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Hemlock is a herbal poison got from several related plants in the Apiaceae family. The toxic chemicals differ in each plant, but there is a general similarity in the way they work.
- Conium, two species. An extract of Conium maculatum was used to execute Socrates. This is the plant most often referred to as hemlock. There are eight alkaloids found in Conium maculatum. Two of them, gamma-coniceine and coniine account for most of the plant's toxicity. Coniine disrupts the workings of the central nervous system by blocking the neuromuscular junction in a manner similar to curare. These alkaloids are made by the plant, and are no doubt effective to stop herbivores eating the plant.
- Cicuta water hemlock or cowbane: highly poisonous. Water hemlock is one of North America's most toxic plants, being highly poisonous to humans. Three members of the genus contain a toxin, cicutoxin, which causes central nervous system stimulation including seizures.
- Oenanthe crocata and several other species of the water dropwort are extremely poisonous. It has been referred to as the most poisonous of all British plants, and is considered particularly dangerous because of its similarity to several edible plants. The active poison is oenanthotoxin. The poison produces the "sardonic grin" a spasm of the facial muscles that produces what appears to be a grin. The poison was said to be used in ancient Phoenician Sardinia to kill old people who could no longer support themselves.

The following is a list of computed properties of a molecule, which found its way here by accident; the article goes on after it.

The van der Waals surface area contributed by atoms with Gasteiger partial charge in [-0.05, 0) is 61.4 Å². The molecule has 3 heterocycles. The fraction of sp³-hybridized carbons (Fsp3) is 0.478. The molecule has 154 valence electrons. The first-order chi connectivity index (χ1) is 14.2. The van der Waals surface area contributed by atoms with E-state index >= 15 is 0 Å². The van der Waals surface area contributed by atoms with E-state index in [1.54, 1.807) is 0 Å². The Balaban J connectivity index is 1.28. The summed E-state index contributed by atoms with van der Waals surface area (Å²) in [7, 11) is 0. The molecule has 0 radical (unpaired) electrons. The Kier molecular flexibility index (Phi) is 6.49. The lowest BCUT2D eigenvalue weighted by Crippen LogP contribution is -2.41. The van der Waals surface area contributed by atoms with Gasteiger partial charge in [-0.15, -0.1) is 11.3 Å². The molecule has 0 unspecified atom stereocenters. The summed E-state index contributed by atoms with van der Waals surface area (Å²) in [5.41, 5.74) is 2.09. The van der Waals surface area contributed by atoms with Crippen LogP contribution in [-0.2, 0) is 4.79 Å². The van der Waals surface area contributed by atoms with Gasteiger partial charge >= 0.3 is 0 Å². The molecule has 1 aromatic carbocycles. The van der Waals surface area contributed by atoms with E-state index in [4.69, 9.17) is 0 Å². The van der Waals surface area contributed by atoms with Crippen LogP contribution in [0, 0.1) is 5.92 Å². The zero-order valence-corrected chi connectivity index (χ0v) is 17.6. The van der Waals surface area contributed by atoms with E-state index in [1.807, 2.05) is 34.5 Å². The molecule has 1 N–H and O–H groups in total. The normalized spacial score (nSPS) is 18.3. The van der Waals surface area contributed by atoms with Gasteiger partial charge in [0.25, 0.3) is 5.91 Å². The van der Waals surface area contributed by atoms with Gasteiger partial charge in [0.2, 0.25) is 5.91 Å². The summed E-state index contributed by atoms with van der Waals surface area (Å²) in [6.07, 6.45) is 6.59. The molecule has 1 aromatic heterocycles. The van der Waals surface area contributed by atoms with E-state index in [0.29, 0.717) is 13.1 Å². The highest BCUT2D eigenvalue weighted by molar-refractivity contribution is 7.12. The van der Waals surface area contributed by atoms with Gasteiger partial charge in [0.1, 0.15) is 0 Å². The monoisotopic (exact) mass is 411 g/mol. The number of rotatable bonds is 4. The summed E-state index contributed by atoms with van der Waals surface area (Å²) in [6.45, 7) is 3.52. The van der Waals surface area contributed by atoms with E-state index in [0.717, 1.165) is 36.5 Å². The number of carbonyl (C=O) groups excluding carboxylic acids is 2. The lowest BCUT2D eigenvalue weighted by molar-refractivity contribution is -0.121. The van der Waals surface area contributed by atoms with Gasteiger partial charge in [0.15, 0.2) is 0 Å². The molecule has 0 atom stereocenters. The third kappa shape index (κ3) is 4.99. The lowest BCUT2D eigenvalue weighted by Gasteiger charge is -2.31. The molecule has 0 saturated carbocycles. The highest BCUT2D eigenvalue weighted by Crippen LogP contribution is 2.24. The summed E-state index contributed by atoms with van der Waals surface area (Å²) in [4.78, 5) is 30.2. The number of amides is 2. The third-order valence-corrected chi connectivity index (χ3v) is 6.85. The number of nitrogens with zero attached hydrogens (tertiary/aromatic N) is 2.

- ↑ Brooks, D.E. (2010-06-28). "Plant poisoning, Hemlock". MedScape. eMedicine. Retrieved 2012-03-02.
- ↑ Schep L.J. et al 2009. Poisoning due to water hemlock. Clinical Toxicology. 47 (4): 270–78. 
- ↑ "Information Sheet: 31 Hemlock Water Dropwort (Oenanthe crocata)" (PDF). Centre for Ecology and Hydrology. 2005. Archived from the original (PDF) on February 24, 2015. Retrieved September 28, 2011.
Oenanthe crocata [...] is the most toxic plant in Britain to both humans and animals.
- ↑ Wright, John (2010), Hedgerow, Bloomsbury, p. 171, ISBN 978-1-4088-0185-7
- ↑ Owen, James (2009-06-02). "Ancient Death-Smile Potion Decoded?". National Geographic News. Retrieved 2009-10-18.